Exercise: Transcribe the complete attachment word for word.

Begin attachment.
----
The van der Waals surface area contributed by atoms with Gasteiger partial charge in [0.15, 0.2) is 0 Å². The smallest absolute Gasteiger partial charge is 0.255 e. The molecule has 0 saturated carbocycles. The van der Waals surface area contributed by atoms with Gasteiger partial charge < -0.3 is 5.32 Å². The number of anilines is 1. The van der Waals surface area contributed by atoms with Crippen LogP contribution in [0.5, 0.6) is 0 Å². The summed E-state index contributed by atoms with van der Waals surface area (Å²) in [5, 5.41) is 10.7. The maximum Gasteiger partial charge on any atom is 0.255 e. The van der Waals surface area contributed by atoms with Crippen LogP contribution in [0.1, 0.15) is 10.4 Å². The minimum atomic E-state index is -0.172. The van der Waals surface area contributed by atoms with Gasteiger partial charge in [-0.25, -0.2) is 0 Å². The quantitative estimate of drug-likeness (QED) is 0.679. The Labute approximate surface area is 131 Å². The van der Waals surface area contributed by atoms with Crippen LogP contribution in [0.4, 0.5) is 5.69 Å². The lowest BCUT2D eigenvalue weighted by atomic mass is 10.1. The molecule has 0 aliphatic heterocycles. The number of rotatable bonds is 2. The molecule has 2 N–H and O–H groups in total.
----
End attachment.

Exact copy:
The van der Waals surface area contributed by atoms with Gasteiger partial charge in [0.15, 0.2) is 0 Å². The smallest absolute Gasteiger partial charge is 0.255 e. The molecule has 0 saturated carbocycles. The van der Waals surface area contributed by atoms with Gasteiger partial charge < -0.3 is 5.32 Å². The number of anilines is 1. The van der Waals surface area contributed by atoms with Crippen LogP contribution in [0.5, 0.6) is 0 Å². The summed E-state index contributed by atoms with van der Waals surface area (Å²) in [5, 5.41) is 10.7. The maximum Gasteiger partial charge on any atom is 0.255 e. The van der Waals surface area contributed by atoms with Crippen LogP contribution in [0.1, 0.15) is 10.4 Å². The minimum atomic E-state index is -0.172. The van der Waals surface area contributed by atoms with Gasteiger partial charge in [-0.25, -0.2) is 0 Å². The quantitative estimate of drug-likeness (QED) is 0.679. The Labute approximate surface area is 131 Å². The van der Waals surface area contributed by atoms with Crippen LogP contribution in [0.4, 0.5) is 5.69 Å². The lowest BCUT2D eigenvalue weighted by atomic mass is 10.1. The molecule has 0 aliphatic heterocycles. The number of rotatable bonds is 2. The molecule has 2 N–H and O–H groups in total.